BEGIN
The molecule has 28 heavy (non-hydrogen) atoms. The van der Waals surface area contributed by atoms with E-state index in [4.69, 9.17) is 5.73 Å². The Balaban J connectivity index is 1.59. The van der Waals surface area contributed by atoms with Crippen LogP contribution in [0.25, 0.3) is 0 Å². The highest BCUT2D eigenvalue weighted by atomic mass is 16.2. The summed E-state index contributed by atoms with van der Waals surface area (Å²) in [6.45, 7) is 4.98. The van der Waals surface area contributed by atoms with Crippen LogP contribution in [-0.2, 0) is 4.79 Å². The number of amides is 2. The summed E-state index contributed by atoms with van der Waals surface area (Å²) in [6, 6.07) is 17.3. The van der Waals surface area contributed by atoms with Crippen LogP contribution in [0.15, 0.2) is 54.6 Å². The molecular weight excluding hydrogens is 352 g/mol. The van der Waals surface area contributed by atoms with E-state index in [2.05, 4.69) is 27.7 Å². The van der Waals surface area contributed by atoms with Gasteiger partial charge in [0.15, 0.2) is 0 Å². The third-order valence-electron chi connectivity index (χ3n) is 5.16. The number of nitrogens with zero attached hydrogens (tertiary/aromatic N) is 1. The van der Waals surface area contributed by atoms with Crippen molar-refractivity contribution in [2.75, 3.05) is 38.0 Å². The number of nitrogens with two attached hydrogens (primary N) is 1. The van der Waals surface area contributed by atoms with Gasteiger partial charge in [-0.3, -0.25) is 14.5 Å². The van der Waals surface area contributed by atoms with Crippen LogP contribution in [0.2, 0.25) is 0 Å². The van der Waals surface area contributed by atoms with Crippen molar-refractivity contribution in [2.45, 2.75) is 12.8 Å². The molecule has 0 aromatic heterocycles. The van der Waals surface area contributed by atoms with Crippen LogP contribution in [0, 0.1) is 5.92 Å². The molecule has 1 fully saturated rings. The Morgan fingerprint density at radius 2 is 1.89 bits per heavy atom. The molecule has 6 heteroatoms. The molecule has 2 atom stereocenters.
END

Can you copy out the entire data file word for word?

The molecule has 28 heavy (non-hydrogen) atoms. The van der Waals surface area contributed by atoms with E-state index in [4.69, 9.17) is 5.73 Å². The Balaban J connectivity index is 1.59. The van der Waals surface area contributed by atoms with Crippen LogP contribution in [0.25, 0.3) is 0 Å². The highest BCUT2D eigenvalue weighted by atomic mass is 16.2. The summed E-state index contributed by atoms with van der Waals surface area (Å²) in [6.45, 7) is 4.98. The van der Waals surface area contributed by atoms with Crippen LogP contribution in [-0.2, 0) is 4.79 Å². The number of amides is 2. The summed E-state index contributed by atoms with van der Waals surface area (Å²) in [6, 6.07) is 17.3. The van der Waals surface area contributed by atoms with Crippen LogP contribution in [0.15, 0.2) is 54.6 Å². The molecular weight excluding hydrogens is 352 g/mol. The van der Waals surface area contributed by atoms with E-state index in [2.05, 4.69) is 27.7 Å². The van der Waals surface area contributed by atoms with Gasteiger partial charge in [0.15, 0.2) is 0 Å². The third-order valence-electron chi connectivity index (χ3n) is 5.16. The number of nitrogens with zero attached hydrogens (tertiary/aromatic N) is 1. The van der Waals surface area contributed by atoms with Crippen molar-refractivity contribution in [2.75, 3.05) is 38.0 Å². The number of nitrogens with two attached hydrogens (primary N) is 1. The van der Waals surface area contributed by atoms with Gasteiger partial charge in [-0.3, -0.25) is 14.5 Å². The van der Waals surface area contributed by atoms with Crippen LogP contribution in [0.2, 0.25) is 0 Å². The van der Waals surface area contributed by atoms with Crippen molar-refractivity contribution in [2.45, 2.75) is 12.8 Å². The molecule has 0 aromatic heterocycles. The van der Waals surface area contributed by atoms with Crippen LogP contribution in [0, 0.1) is 5.92 Å². The molecule has 1 fully saturated rings. The Morgan fingerprint density at radius 2 is 1.89 bits per heavy atom. The molecule has 6 heteroatoms. The molecule has 2 atom stereocenters.